How are we sure Challenger Deep is the deepest point when we have barely fully explored our ocean?

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Basically the title, but I always wondered if the Mariana Trench was the actual deepest point on our planet

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9 Answers

Anonymous 0 Comments

We aren’t sure. It’s the deepest we’ve found, and we’re assisted by satellites when doing so, but there could absolutely be a non-direct depth (through a cave system, for example) that goes deeper. A direct dive is less likely, because satellites

Anonymous 0 Comments

The oceans aren’t *that* much of a mystery. We’ve mapped them in sufficient detail to know there aren’t any super-deep trenches that could rival Marianas. If there were a deeper point in the ocean somewhere, it would have to be freakishly narrow, but such a deep, narrow crevice is unlikely to form and stay that way for long.

Anonymous 0 Comments

“Explore” is a vague term.

We haven’t visually inspected every inch of the seabed, but we have mapped most, if not all, of it with sonar.

And we “know” there isn’t a random narrow tunnel in some shallower section that might descend another 10,000 ft because geography doesn’t do that, and it would have collapse or filled in anyway.

Anonymous 0 Comments

Mix of:

1. All science is always “…to the best of our knowledge”. Thus, Challenge Deep is the deepest point in the ocean *to the best of our knowledge*. If we find out that we’re wrong, then we’ll have learned something new.
2. We don’t need to *explore* the ocean floor to *map* the ocean floor. For example, radar can do the work for us.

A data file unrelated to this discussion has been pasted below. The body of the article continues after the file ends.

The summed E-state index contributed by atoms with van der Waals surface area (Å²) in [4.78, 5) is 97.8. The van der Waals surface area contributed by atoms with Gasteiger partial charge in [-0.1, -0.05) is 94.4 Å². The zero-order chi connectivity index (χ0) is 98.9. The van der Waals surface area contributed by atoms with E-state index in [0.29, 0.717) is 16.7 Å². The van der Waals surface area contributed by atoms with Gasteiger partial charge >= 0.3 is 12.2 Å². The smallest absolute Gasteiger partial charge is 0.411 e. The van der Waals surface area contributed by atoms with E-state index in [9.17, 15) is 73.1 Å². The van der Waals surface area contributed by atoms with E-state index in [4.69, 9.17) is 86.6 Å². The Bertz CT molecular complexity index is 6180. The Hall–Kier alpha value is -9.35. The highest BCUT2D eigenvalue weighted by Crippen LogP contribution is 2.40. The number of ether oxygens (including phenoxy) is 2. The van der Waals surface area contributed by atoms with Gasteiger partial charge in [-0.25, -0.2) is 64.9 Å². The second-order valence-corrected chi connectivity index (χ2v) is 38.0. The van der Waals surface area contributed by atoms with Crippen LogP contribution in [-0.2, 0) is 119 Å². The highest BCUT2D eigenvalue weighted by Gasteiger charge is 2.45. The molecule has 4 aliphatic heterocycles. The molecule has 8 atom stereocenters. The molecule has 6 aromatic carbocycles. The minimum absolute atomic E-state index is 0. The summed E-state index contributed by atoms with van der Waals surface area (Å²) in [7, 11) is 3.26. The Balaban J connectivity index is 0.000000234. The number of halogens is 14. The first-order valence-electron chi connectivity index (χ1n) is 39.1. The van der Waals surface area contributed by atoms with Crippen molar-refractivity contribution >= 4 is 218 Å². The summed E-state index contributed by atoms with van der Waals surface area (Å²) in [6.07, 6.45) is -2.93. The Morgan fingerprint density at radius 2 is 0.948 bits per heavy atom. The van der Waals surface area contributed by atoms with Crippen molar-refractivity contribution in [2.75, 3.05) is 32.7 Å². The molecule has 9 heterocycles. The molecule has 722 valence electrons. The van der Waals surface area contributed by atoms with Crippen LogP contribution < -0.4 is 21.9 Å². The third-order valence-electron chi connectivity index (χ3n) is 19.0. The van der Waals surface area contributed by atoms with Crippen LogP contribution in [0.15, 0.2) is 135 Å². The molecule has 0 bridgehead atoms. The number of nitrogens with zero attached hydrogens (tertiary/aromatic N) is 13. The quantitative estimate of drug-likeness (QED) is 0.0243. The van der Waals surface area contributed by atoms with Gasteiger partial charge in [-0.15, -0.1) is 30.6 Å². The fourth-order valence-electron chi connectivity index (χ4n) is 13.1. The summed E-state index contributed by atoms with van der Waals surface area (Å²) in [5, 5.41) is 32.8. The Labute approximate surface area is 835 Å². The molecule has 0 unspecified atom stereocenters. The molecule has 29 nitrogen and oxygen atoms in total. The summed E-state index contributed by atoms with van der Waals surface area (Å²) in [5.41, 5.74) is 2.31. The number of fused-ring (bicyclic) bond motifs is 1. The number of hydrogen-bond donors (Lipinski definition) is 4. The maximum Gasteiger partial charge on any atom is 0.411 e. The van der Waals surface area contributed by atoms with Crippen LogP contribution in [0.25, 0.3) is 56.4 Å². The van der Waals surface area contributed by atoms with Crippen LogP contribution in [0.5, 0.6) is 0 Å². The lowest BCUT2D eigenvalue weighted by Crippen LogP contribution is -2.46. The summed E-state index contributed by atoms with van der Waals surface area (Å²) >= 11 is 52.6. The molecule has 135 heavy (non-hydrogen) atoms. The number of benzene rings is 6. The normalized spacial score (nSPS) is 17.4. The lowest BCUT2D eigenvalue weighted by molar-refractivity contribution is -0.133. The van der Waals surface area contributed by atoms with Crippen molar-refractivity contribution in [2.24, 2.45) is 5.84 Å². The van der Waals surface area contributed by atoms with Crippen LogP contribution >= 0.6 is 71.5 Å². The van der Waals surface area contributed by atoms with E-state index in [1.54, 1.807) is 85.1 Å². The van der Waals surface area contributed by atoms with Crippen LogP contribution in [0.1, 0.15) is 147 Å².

Anonymous 0 Comments

We’ve mapped the whole ocean up to a certain resolution (5kms iiirc). This mapping allowed us to spot where the potential really low spots are, we scanned those particular low spots with higher resolution and from there we found which is the lowest.

It is possible that there is a particular place that for some reason goes really really deep but everything around it is not that deep so it doesn’t show up in our low resolution sweep, but it’s not really likely (there’s also not much to gain for going on a wild hunt for this theoretical place that probably doesn’t exist)

Anonymous 0 Comments

Recently i watched a video explaining things like that. Basically, what you say was true a few decades ago. Nowadays oceans are explored almost fully, but people still repeating the “fact” from ninetens.

Anonymous 0 Comments

A boat on the surface of the ocean can use sonar to measure the depth of the ocean. We may not have been to the bottom at every location but our sonar pings have. In doing so, we have mapped the depth across the ocean floor to reasonable detail, enough to know there is nothing deeper.

Anonymous 0 Comments

The Challenger Deep is a specific place in the Mariana Trench. So, in a way, they are both “the deepest”.

Anonymous 0 Comments

“The beauty of science is that it is always evolving: new discoveries are forever changing our understanding of the world. This book’s authors and editorial team have made an effort to ensure that its representation of historical events is based on the latest scientific research available at the time of writing. Many disputes persist among scholars about the interpretation of particular pieces of archaeological, genetic and textual evidence, and some of these debates may never be satisfactorily resolved. Future discoveries and innovations could upend our understanding of the past, and we should all look forward to such breakthroughs. But this does not mean that everything is debatable. It can be said with certainty that several species of humans existed in the past, that the last remaining human species, Homo sapiens, domesticated plants and animals, unlocked the laws of nature and created globe-spanning empires using the power of stories. Every year we are learning more about how these transformations unfolded, and how they helped create the world that we now inhabit”.

Excerpts from Sapiens, Yuval Noah Harari. Thought it would be relevant to think in these lines.